Aviation safety investigations & reports

Collision with terrain involving PZL Warszawa-Okecie M-18A Dromader aircraft, VH-WHR, near Emerald Airport, Queensland, on 1 December 2017

Investigation number:
AO-2017-115
Status: Completed
Investigation completed
Phase: Final report: Dissemination Read more information on this investigation phase

Final report

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What happened

On the morning of 1 December 2017, an M-18A Dromader aircraft (Pratt & Whitney PT6A engine), registered VH-WHR (WHR) prepared for an aerial agricultural spraying operation at a private airstrip, 9 km north of Emerald Airport, Queensland. The aircraft was operated by Central Highlands Aerial Services and was conducting a spray operation on an 81-hectare paddock (Figure 1, shown in green), about 6 km west‑south‑west of the airstrip.

Figure 1: Application area (green), accident site (blue) and track flown (yellow)

Figure 1: Application area (green), accident site (blue) and track flown (yellow). Source: Google earth, annotated by the ATSB

Source: Google earth, annotated by the ATSB

The pilot conducted a pre-flight inspection of WHR and found everything to be serviceable. He was also the last person to fly the aircraft, three days prior to the accident, and had not identified any problems.

The wind was reported to be 4‑6 kt from the northeast. The spraying operation was standard with no major hazards in or around the paddock ‑ the pilot had sprayed the paddock several times in the past conducting the same spray pattern flying east and west.

At about 0604 Eastern Standard Time,[1] the aircraft arrived at the paddock and the pilot conducted several short spray runs in the south-western corner to ensure there was no overspray onto an adjoining paddock. He then conducted several back-to-back spray runs in the same corner (Figure 1) and at about 0614, he commenced a racetrack pattern over the remainder of the paddock.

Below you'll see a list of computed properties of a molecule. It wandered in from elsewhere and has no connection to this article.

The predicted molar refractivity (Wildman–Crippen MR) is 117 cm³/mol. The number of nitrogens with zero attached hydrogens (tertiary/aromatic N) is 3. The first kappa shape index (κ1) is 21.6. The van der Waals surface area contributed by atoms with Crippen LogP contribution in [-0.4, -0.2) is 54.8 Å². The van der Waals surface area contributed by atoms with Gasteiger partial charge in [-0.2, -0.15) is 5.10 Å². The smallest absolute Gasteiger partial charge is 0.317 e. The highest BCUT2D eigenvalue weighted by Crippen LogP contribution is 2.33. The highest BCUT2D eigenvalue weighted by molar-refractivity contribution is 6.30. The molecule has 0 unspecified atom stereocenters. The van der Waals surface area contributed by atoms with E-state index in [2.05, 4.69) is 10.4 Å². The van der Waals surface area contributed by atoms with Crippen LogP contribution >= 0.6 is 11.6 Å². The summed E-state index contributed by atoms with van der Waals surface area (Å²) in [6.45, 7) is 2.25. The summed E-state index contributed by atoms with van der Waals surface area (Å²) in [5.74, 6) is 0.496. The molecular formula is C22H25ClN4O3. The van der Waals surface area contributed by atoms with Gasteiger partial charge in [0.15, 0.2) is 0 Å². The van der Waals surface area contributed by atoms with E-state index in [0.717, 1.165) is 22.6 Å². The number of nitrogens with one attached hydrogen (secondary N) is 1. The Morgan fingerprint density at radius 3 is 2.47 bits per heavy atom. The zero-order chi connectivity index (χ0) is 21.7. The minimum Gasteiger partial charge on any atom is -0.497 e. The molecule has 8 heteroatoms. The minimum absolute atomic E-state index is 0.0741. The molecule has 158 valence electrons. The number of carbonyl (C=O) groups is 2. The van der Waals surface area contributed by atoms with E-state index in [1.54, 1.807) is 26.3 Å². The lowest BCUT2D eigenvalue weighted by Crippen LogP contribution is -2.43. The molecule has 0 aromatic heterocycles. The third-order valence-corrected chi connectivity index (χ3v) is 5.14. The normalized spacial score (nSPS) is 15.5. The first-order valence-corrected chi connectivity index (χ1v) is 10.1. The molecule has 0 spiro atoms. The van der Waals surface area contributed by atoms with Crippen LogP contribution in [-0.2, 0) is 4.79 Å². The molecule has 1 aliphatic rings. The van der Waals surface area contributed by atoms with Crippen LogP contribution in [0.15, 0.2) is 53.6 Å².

At about 0620, a witness located about 1 km from the paddock observed the aircraft complete the ninth racetrack pattern run and commence a turn to the right to line up for the next run. The witness estimated that about three quarters of the way through the turn, while lining up for the next run, the aircraft rapidly pitched down and the right wing collided with the ground. The aircraft subsequently flipped, and came to rest inverted and facing in the opposite direction to the flight path about 20‑30 m from the initial contact point (Figure 2).

Figure 2: Accident site

Figure 2: Accident site. Source: Police

Source: Police

At about 0622, the witness called emergency services and proceeded to the accident site. When the witness arrived at the wreckage, he found the pilot had exited the aircraft through the broken cockpit side window.

Ambulance officers treated the pilot before transporting him to hospital. He was admitted to treat his injuries, which included a fractured left leg, three fractured left ribs, bruises, cuts to his left side, and concussion. The pilot was wearing a helmet at the time of the accident and it was damaged from impact with the aircraft structure (Figure 3). The pilot had no recollection of the accident and no mechanical issue was identified that may have contributed to the accident.

Figure 3: Damage to the left side of the pilot’s flight helmet

Figure 3: Damage to the left side of the pilot’s flight helmet. Source: Police

Source: Police

While the track of the aircraft during the spray operation was recorded, other parameters such as airspeed, time, altitude, and aircraft attitude were not. Figure 4 shows the final four racetrack pattern turns back towards the west. The last inbound turn (shown in blue) was conducted at a smaller turn radius than the previous three turns in that direction. The track data finished about 460 m from the accident site.